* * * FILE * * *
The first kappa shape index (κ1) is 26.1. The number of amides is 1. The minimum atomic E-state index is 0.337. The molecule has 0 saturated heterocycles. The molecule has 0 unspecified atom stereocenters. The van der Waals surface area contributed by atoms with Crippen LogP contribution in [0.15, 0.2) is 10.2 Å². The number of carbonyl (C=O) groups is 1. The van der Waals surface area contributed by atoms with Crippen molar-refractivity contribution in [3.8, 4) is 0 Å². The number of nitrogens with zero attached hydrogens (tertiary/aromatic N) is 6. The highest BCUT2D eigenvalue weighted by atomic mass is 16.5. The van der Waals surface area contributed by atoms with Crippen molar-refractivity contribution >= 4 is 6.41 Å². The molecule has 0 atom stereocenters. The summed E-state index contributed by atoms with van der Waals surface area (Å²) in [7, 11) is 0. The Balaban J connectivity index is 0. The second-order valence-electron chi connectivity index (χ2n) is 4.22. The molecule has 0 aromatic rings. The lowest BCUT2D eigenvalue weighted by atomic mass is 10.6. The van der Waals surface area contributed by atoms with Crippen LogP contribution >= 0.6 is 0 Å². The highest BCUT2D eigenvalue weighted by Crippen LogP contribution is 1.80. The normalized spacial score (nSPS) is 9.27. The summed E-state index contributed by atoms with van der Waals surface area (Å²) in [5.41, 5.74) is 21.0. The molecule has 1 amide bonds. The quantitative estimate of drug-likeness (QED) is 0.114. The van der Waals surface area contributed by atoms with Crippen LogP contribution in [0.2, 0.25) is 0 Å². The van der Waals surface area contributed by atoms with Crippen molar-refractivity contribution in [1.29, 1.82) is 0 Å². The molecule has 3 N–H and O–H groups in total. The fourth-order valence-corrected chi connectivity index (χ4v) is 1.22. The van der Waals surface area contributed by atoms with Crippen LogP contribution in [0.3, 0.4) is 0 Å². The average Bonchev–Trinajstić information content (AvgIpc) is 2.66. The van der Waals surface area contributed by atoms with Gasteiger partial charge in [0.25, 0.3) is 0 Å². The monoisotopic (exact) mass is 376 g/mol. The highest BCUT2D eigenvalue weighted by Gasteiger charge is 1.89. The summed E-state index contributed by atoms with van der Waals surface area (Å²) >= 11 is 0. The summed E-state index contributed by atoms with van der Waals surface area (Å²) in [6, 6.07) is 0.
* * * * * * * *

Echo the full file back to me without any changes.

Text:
The first kappa shape index (κ1) is 26.1. The number of amides is 1. The minimum atomic E-state index is 0.337. The molecule has 0 saturated heterocycles. The molecule has 0 unspecified atom stereocenters. The van der Waals surface area contributed by atoms with Crippen LogP contribution in [0.15, 0.2) is 10.2 Å². The number of carbonyl (C=O) groups is 1. The van der Waals surface area contributed by atoms with Crippen molar-refractivity contribution in [3.8, 4) is 0 Å². The number of nitrogens with zero attached hydrogens (tertiary/aromatic N) is 6. The highest BCUT2D eigenvalue weighted by atomic mass is 16.5. The van der Waals surface area contributed by atoms with Crippen molar-refractivity contribution >= 4 is 6.41 Å². The molecule has 0 atom stereocenters. The summed E-state index contributed by atoms with van der Waals surface area (Å²) in [7, 11) is 0. The Balaban J connectivity index is 0. The second-order valence-electron chi connectivity index (χ2n) is 4.22. The molecule has 0 aromatic rings. The lowest BCUT2D eigenvalue weighted by atomic mass is 10.6. The van der Waals surface area contributed by atoms with Crippen LogP contribution >= 0.6 is 0 Å². The highest BCUT2D eigenvalue weighted by Crippen LogP contribution is 1.80. The normalized spacial score (nSPS) is 9.27. The summed E-state index contributed by atoms with van der Waals surface area (Å²) in [5.41, 5.74) is 21.0. The molecule has 1 amide bonds. The quantitative estimate of drug-likeness (QED) is 0.114. The van der Waals surface area contributed by atoms with Crippen LogP contribution in [0.2, 0.25) is 0 Å². The van der Waals surface area contributed by atoms with Crippen molar-refractivity contribution in [1.29, 1.82) is 0 Å². The molecule has 3 N–H and O–H groups in total. The fourth-order valence-corrected chi connectivity index (χ4v) is 1.22. The van der Waals surface area contributed by atoms with Crippen LogP contribution in [0.3, 0.4) is 0 Å². The average Bonchev–Trinajstić information content (AvgIpc) is 2.66. The van der Waals surface area contributed by atoms with Gasteiger partial charge in [0.25, 0.3) is 0 Å². The monoisotopic (exact) mass is 376 g/mol. The highest BCUT2D eigenvalue weighted by Gasteiger charge is 1.89. The summed E-state index contributed by atoms with van der Waals surface area (Å²) >= 11 is 0. The summed E-state index contributed by atoms with van der Waals surface area (Å²) in [6, 6.07) is 0.